Mr BELL (Mount Gambier) (16:07): I rise to give thanks to a local resident Laurie Mann, who has certainly opened my eyes to a few issues around mobility and some of the barriers he has been facing. Laurie is a returned serviceman. He has Department of Veterans' Affairs assistance and he has a mobility scooter.
The problem is that Laurie moved to Mount Gambier. Where he came from, they did not have the 110 kilogram unladen rule for his mobility scooter, so he was able to receive one through Department of Veterans' Affairs. Having come to South Australia, we have a 110 kilogram unladen limit and this is causing difficulty because the 110 kilo scooters are so small and cramped.
He has had a hip issue as a result of his service, and getting in and out of that smaller scooter provides great difficulty. Laurie was also very generous to work with me and our local council—Barbara Cernovskis, who is a wonderful member of our community and also council—and do a tour of Mount Gambier to point out dangerous gutters and ramps up onto gutters, something you do not even think about as a person just walking the streets, as I have done for 48 years. Actually, probably not 48 years, because I was not walking from birth, but for a fair period of time.
When Laurie pointed out gutter inclines that are out of spec or certainly not wide enough, you can see the difficulty that people have. He was telling stories of little kids having fallen out of their prams because of the gradient, as well as the extreme narrowness of some of the ramps from the gutters because they have been there for probably 50 or 60 years and have not been looked at.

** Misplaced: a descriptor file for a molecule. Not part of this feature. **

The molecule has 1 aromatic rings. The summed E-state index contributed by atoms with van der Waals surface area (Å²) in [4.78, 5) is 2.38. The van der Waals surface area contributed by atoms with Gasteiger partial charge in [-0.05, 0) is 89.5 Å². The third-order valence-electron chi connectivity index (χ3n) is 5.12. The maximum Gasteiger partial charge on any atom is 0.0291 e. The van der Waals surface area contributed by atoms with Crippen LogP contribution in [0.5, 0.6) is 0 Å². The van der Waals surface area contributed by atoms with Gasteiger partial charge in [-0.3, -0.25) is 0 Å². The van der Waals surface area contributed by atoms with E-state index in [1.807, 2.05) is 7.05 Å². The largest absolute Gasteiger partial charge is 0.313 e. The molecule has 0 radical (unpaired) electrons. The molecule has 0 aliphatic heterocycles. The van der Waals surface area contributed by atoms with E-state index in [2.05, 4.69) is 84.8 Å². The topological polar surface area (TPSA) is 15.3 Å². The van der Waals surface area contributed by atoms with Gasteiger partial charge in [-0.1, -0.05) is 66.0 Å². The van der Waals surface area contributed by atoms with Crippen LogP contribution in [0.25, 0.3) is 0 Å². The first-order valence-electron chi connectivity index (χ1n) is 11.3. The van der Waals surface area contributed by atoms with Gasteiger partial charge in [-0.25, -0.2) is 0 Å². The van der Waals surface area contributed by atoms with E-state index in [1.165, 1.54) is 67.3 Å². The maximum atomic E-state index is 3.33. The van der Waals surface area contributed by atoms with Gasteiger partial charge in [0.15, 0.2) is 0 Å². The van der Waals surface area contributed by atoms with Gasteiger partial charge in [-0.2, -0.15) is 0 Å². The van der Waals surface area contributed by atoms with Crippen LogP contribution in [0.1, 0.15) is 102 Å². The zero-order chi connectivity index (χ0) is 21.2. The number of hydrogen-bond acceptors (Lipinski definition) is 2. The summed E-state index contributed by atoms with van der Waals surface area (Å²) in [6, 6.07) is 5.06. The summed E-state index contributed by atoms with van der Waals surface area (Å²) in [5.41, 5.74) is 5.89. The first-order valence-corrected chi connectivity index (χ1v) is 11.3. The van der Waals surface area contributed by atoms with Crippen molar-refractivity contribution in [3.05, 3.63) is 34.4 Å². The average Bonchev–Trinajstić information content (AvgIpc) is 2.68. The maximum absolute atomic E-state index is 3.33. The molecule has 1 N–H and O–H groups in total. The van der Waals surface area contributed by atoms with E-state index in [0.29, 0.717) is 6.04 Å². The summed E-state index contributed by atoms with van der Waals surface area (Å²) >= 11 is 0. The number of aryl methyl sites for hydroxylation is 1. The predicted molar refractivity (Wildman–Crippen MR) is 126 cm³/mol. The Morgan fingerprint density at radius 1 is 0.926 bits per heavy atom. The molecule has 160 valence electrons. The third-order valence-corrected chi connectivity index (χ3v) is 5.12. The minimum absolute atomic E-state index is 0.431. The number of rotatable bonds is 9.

The council are certainly on board and they are putting together a plan to upgrade those footpaths and ramps, as well as greater services for our vision-impaired. He pointed out the tactile markings on the footpaths and how people with vision-assistance canes or implements can use that to determine where bus stops are and a whole range of things that I found incredibly enlightening, and I thank him for that.
That led me on a bit of a journey on how we get this 110 kilogram unladen piece of legislation changed. I thank the Minister for Transport, and we have had a discussion around this. What I thought might have been an easy fix turns out to be a much harder one, but we will commit to work together to make that happen.
One of the things I came across was the 'National Transport Commission's discussion paper on barriers to the safe use of motorised mobility devices'. This has now led me to put in a private member's motion, which I have tabled. I think it is really important for people to understand that the 110 kilogram unladen mass is a barrier for people and disadvantages certain people in our community. The Executive Summary of the National Transport Commission's own document talks about the issues around the need to change the maximum unladen mass requirement for motorised mobility devices, and this would lead to certain benefits going forward.
Their recommendation, and it is in a discussion form, is 170 kilos, and that needs to be put through the Australian Road Rules committee or agreements. Another important thing they highlight is that if you do change the maximum unladen mass it may result in cheaper scooters because the manufacturers are not determined by that requirement.